He was the first person in modern Christendom to assert in its plenitude the doctrine of the liberty of conscience, the equality of opinions before the law i and in its defense he was the harbinger of Milton, the precursor and the superior of Jeremy Taylor. For Taylor limited his toleration to a few Christian sects i the philanthropy of Williams compassed the earth Taylor favored partial reform, commended lenity, argued for forbearance, and entered a special plea in behalf of each tolerable seet Williams would permit persecution of no opinion, of no religion, leaving heresy unharmed by law, and orthodoxy unprotected by the terrors of penal statutes. Taylor still clung to the necessity of positive regulations enforcing religion and eradicating error be resembled the poets, who, in their folly, first declare their hero to be invulnerable, and then clothe him in earthly armor; Williams was willing to leave Truth alone, in her own panoply of light, believing that if, in the ancient feud between Truth and Error, the employment of force could be entirely abrogated, Truth would have much the best of the bargain.


Winter was at hand; Williams suceeded in obtaining permission to remain till Spring, intending then to begin a plantation on Narragansett Bay. But the affections of the people of Salem revived, and could not be restrained; they thronged to bis house to hear him whom they were so soon to lose forever it began to be rumored that he could not safely be allowed to found a new State in the vicinity: many of the people were much taken with the apprehension of his godliness his opinions were contagious; the infection spread widely. It was therefore resolved to remove him to England in a ship that was just ready to set sail. A warrant was accordingly sent to him to come to Boston and embark. For the first time he declined the summons of the court. A pinnace was sent for him the officers repaired to his honse he was no longer there.


Three days before he had left Salem, in winter snow and inclement weather, of which he remembered the severity even in his late old age. For fourteen weeks he was sorely tost in a bitter season, not knowing what bread or bed did mean." Often in the stormy night he had neither fire, nor food, nor company often he wandered without a guide, and had no house but a hollow tree. But he was not without friends. The same scrupulous respect for the rights of others which had led him to defend the freedom of conscience, had made him also the champion of the Indians. He had already been zealous to acquire their language, and knew it so well that he could debate with them ill their own dialect. During his residence at Plymouth he had often been the guest of the neighboring sachems and now when he came in winter to the cabin of the chief of Pokanoket, he was welcomed by Massasoit; and the barbarous heart of Canonicus, the chief of the Narragansetts, loved him as his son to the last gasp." "The ravens," he relates with gratitude, fed me in the wilderness. And in requital for their hospitality he was ever, through his long life, their friend and benefactor; the apostle of Christianity to them, without hire, without weariness, and without impatience at their idolatry; the guardian of their rights; the pacificator, when their rude passions were inflamed and their unflinching advocate and protector, when· ever Europeans attempted an invasion of their soil.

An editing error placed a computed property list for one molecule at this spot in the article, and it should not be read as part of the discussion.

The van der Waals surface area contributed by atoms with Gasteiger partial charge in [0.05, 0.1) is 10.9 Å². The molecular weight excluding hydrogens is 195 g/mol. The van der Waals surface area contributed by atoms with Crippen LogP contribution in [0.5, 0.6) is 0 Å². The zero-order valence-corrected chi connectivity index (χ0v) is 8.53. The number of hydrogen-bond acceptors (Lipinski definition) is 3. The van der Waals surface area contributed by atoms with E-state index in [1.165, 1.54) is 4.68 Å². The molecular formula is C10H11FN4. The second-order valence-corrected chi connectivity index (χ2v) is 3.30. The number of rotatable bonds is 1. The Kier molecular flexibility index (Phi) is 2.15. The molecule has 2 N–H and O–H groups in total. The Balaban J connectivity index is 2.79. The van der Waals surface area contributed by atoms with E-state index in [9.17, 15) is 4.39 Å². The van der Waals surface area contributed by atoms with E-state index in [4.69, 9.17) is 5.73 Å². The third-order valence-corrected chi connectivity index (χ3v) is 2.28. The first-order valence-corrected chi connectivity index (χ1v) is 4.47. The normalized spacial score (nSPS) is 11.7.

He first pitched, and began to build and plant at Seekonk. But Seekonk was found to be within the patent of Plymouth on the other side of the water, the country opened in its unapropriated beauty, and there he might hope to establish a community as free as the other Colonies. "That ever· honored Governor Winthrop," says Williams, "privately wrote to me to steer my course to the Narragansett Bay, encouraging me from the freeness of the place from English claims or patents. I took his prudent motion as a voice from God." It was in June that the lawgiver of Rhode Island, with five companions, embarked on the stream; a frail Indian canoe contained the founder of an independent State and its earliest citizens. Tradition has marked the spring near which they landed; it is the parent spot, the first inhabited nook of Rhode Island. To express his unbroken confidence in the mercies of God, Williams called the place PROVlDENCE. "I desired," said he, "it might be fora shelter for persons distressed for conscience."


In his new abode, Williams could have less leisure for contemplation and study. "My time," he observes of him· self,-and it is a sufficient apology for the roughness of his style, as a writer on morals,-"was not spent altogether in spiritual labors; but, day and night, at home and abroad, on the land and water, at the hoe, at the oar, for bread." In the course of two years he was joined by others, who fled to his asylum. The land which was now occupied by Williams was within the territory of the Narragansett Indians; it was not long before all Indian deed from Canonicus and Miantonomah made him the undisputed possessor of an extensive domain.GEORGE BANCROFT.


Roger Williams